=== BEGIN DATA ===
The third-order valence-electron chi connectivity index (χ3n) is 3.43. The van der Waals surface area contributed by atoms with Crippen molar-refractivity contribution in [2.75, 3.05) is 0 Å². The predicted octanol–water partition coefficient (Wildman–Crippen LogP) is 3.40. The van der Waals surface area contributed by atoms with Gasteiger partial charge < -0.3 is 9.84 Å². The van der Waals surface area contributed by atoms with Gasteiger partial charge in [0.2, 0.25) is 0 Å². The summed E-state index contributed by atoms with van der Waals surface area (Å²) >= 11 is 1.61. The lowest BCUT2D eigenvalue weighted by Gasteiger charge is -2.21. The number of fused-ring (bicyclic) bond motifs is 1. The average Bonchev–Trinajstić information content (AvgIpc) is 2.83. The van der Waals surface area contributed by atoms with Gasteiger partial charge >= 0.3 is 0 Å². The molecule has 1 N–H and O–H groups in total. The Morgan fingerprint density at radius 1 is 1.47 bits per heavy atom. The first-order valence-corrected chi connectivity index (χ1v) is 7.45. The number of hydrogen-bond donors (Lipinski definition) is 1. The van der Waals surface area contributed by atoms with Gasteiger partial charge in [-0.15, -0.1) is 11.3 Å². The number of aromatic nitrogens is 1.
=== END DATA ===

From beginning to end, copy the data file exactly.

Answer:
The third-order valence-electron chi connectivity index (χ3n) is 3.43. The van der Waals surface area contributed by atoms with Crippen molar-refractivity contribution in [2.75, 3.05) is 0 Å². The predicted octanol–water partition coefficient (Wildman–Crippen LogP) is 3.40. The van der Waals surface area contributed by atoms with Gasteiger partial charge < -0.3 is 9.84 Å². The van der Waals surface area contributed by atoms with Gasteiger partial charge in [0.2, 0.25) is 0 Å². The summed E-state index contributed by atoms with van der Waals surface area (Å²) >= 11 is 1.61. The lowest BCUT2D eigenvalue weighted by Gasteiger charge is -2.21. The number of fused-ring (bicyclic) bond motifs is 1. The average Bonchev–Trinajstić information content (AvgIpc) is 2.83. The van der Waals surface area contributed by atoms with Gasteiger partial charge >= 0.3 is 0 Å². The molecule has 1 N–H and O–H groups in total. The Morgan fingerprint density at radius 1 is 1.47 bits per heavy atom. The first-order valence-corrected chi connectivity index (χ1v) is 7.45. The number of hydrogen-bond donors (Lipinski definition) is 1. The van der Waals surface area contributed by atoms with Gasteiger partial charge in [-0.15, -0.1) is 11.3 Å². The number of aromatic nitrogens is 1.